Care and Cleaning
Tips From The Trade: How To Seal And Clean Quartzite Countertops With Ease
For many homeowners, the word quartzite brings to mind quartz. However, the two countertop materials couldn’t be more different. Unlike quartz, which is manufactured from ground natural quartz and polymer resins, quartzite is a mined, natural stone that looks similar to marble. Quartzite is created underground when sandstone is exposed to heat and pressure. The grains recrystallize, forming interlocking crystals that are extremely hard and often compared in durability to granite.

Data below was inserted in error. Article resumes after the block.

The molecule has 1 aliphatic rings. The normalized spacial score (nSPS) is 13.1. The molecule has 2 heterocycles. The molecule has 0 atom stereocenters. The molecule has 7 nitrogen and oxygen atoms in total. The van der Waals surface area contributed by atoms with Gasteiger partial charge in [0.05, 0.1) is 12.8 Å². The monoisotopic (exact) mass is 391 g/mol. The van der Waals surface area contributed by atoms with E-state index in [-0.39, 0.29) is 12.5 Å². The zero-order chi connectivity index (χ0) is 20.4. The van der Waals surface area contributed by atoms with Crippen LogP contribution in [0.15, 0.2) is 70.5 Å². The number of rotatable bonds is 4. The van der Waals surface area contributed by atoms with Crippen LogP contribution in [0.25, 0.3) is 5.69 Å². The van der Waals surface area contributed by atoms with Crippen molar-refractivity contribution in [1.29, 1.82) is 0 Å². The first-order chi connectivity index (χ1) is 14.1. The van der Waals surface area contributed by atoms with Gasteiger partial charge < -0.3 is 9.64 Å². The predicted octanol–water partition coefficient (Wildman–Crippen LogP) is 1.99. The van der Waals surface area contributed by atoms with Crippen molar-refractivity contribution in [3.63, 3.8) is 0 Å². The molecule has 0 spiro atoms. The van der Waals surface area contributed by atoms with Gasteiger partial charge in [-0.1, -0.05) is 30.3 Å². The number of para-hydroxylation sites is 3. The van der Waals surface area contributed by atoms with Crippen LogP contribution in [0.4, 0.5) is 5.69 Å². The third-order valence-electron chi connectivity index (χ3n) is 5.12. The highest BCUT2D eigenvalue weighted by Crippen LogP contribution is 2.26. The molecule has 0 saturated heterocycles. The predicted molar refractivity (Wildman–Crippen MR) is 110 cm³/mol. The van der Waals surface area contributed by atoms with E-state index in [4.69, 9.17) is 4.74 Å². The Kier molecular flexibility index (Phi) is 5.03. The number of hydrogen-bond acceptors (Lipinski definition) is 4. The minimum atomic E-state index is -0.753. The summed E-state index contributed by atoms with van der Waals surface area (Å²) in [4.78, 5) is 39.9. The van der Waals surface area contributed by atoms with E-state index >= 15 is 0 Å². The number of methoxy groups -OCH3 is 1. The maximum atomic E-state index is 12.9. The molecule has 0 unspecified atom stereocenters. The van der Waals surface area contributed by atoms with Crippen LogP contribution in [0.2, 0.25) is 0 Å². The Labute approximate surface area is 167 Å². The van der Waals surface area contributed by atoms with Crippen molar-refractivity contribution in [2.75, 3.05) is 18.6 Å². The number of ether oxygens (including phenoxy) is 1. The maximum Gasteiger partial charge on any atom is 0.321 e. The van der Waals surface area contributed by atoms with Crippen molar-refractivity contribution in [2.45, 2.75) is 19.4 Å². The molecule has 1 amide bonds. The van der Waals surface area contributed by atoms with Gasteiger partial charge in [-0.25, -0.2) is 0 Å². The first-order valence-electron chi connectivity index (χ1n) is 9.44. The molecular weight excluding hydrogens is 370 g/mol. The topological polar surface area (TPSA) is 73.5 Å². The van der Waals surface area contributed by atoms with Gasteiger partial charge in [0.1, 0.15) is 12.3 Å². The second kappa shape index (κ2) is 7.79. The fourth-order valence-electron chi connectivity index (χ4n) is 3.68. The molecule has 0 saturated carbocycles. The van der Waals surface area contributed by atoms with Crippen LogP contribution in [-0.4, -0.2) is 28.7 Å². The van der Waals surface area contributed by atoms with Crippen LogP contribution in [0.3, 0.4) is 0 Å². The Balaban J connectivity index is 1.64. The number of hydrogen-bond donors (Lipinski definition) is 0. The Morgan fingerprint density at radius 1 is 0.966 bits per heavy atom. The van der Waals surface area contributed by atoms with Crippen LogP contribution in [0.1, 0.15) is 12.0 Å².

Quartzite is rock hard, which prevents chipping and etching during kitchen activity. However, it is also porous and liable to suck up wine and tomato sauce spills. That’s why quartzite should be sealed at least annually, which will prevent stains and keep counters looking shiny and new for many years to come. Most topical stone sealers are made from polyurethanes, natural wax, or acrylics. They are easy to apply, but wear away quickly. On the other hand, penetrating seals are made from siliconates and other materials that repel liquids. They soak into the surface of the stone and last longer than topical sealers. Either spray or wipe on the sealer, and then let it dry. Follow the instructions on the product labels, and be sure to open windows and have good ventilation when applying and allowing product to dry. Fumes can be noxious.